The big news in Florida Monday wasn’t only about the pandemic. It was also about one of the state’s most important news outlets, announcing it would only publish a print edition two days a week. Partly as a result of the economic devastation caused by the coronavirus, the Tampa Bay Times is doing the unthinkable and the decision is raising concerns and increasing anxiety in the newspaper industry.
The Tampa Bay Times is fighting to stay alive in the local news apocalypse. It’s has dramatically cut its work force, closed news bureaus, sold its property, borrowed millions from community leaders and reduced its news pages. Monday, the institution that calls itself Florida’s best newspaper, took a much more dramatic step by suspending print publication five days a week – the only paper in the country to take such an action during the current economic and health crisis. Starting next week, the print version of the Times will be available only on Sunday and Wednesday. Times Chairman Paul Tash said the change was forced by the coronavirus pandemic. He announced it in a YouTube video to staff members forced to work from their homes.
We’ll publish the newspaper electronically every day of the week, and all our journalism is available online at tampabay.com. But during the crisis, it is simply too expensive for us to print and bring to you a newspaper every day,” said Tash.
The paper that for most of its life was known as the St. Petersburg Times has been a revered institution that has won 13 Pulitzer Prizes. But it has struggled mightily to adapt to the digital age. It has managed to keep a fiercely loyal base of print subscribers, many of them older transplants from the Midwest who crave reading a printed newspaper in their hands every morning.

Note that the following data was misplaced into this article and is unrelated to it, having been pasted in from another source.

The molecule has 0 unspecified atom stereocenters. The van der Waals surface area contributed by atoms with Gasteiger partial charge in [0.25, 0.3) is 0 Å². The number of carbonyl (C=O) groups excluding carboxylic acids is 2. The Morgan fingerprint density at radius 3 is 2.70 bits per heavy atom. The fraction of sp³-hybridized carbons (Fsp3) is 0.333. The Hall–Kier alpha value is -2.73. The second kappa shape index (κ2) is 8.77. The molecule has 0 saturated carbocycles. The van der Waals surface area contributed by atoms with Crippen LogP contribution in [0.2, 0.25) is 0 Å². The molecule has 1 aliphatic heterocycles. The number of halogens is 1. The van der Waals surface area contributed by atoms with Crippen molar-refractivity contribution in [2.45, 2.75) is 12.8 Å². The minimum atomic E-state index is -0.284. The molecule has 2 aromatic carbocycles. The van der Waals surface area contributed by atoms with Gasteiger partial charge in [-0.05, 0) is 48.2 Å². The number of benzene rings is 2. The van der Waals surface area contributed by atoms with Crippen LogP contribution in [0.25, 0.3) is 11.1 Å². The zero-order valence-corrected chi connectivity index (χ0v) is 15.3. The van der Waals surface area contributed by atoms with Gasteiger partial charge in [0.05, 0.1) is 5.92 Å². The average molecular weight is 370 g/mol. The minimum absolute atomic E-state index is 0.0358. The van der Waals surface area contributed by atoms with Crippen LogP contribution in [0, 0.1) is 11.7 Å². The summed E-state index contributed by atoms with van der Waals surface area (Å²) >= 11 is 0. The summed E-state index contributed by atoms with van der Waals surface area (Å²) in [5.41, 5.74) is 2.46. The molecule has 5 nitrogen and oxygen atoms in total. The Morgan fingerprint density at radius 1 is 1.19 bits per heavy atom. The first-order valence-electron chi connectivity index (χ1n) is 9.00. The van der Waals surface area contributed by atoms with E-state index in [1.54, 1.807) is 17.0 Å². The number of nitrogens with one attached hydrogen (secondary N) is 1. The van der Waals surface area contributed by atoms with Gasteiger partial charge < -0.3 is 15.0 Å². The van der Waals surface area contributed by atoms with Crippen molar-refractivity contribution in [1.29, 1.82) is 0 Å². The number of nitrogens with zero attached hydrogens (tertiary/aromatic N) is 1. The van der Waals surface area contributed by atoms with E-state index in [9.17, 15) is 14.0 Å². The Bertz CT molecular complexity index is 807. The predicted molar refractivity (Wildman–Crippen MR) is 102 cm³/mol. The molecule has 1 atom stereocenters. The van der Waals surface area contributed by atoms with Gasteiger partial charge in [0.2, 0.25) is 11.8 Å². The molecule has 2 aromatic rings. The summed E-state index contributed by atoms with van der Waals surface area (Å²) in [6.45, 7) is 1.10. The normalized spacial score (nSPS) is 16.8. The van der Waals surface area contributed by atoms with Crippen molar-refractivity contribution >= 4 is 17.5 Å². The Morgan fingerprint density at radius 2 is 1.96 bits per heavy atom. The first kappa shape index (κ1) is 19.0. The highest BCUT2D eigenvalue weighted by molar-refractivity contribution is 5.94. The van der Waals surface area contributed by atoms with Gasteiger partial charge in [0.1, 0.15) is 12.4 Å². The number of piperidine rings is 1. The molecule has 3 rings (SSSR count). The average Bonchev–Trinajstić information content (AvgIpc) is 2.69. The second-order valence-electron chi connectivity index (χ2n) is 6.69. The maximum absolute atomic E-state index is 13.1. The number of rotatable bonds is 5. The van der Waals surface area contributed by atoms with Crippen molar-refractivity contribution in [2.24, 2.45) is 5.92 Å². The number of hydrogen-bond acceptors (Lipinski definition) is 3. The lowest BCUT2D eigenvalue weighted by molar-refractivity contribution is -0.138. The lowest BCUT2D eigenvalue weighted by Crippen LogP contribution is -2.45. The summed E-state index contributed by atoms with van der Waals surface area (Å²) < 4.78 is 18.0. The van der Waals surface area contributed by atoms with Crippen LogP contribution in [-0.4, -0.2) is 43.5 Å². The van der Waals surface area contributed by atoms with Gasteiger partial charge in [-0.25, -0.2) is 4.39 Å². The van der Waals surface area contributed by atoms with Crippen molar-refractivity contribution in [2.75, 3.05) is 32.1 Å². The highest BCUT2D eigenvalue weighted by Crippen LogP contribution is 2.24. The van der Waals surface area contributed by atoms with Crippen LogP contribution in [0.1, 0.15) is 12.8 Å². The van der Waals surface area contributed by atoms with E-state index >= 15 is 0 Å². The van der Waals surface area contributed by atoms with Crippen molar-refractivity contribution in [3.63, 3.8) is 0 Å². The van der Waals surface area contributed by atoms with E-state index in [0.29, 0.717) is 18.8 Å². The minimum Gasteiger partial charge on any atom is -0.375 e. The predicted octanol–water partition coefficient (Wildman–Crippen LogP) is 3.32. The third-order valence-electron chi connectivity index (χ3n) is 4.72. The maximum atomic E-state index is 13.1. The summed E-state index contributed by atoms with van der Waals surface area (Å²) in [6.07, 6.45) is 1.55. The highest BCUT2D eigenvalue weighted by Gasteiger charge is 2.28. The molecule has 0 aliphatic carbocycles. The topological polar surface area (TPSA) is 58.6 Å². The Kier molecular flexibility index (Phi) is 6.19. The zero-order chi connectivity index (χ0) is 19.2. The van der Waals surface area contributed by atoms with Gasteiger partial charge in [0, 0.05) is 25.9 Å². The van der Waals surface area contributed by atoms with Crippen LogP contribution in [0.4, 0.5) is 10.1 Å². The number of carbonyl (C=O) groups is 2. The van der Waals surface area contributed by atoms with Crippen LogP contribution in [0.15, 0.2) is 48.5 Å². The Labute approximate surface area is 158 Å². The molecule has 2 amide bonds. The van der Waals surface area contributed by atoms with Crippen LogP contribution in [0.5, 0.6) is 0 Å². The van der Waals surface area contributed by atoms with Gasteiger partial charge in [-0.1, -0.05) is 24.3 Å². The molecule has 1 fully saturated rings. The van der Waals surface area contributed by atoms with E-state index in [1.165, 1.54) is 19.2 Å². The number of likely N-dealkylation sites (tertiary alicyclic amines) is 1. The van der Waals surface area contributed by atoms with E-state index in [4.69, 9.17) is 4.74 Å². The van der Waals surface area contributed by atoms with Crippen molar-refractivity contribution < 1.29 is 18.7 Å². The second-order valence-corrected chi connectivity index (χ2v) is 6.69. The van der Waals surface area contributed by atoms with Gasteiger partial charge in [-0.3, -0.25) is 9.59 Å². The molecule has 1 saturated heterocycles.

“I know an awful lot of folks, my age and older, who like the feel of the printed newspaper. They like being Newspaper readers are notoriously creatures of habit. If the paper lands in the driveway later than usual, or the crossword puzzles moves to a different page, they are known to get very ornery,” said Craig Pittman, the paper’s popular environmental reporter who was laid off two weeks ago after 21 years. He doubts those older readers will embrace a digital-only newspaper.
Careful readers of the Times could see this measure was coming. In recent weeks, the Times has run ads, some of them clearly targeted to older readers, urging them to switch to digital subscriptions. In addition, at least 50 Times employees who do not work in the newsroom will be furloughed without pay for eight weeks.
The newspaper publisher Gannett has also announced paycuts and plans to furlough employees.
Bousquet is a former Tallahassee reporter for the newspaper.
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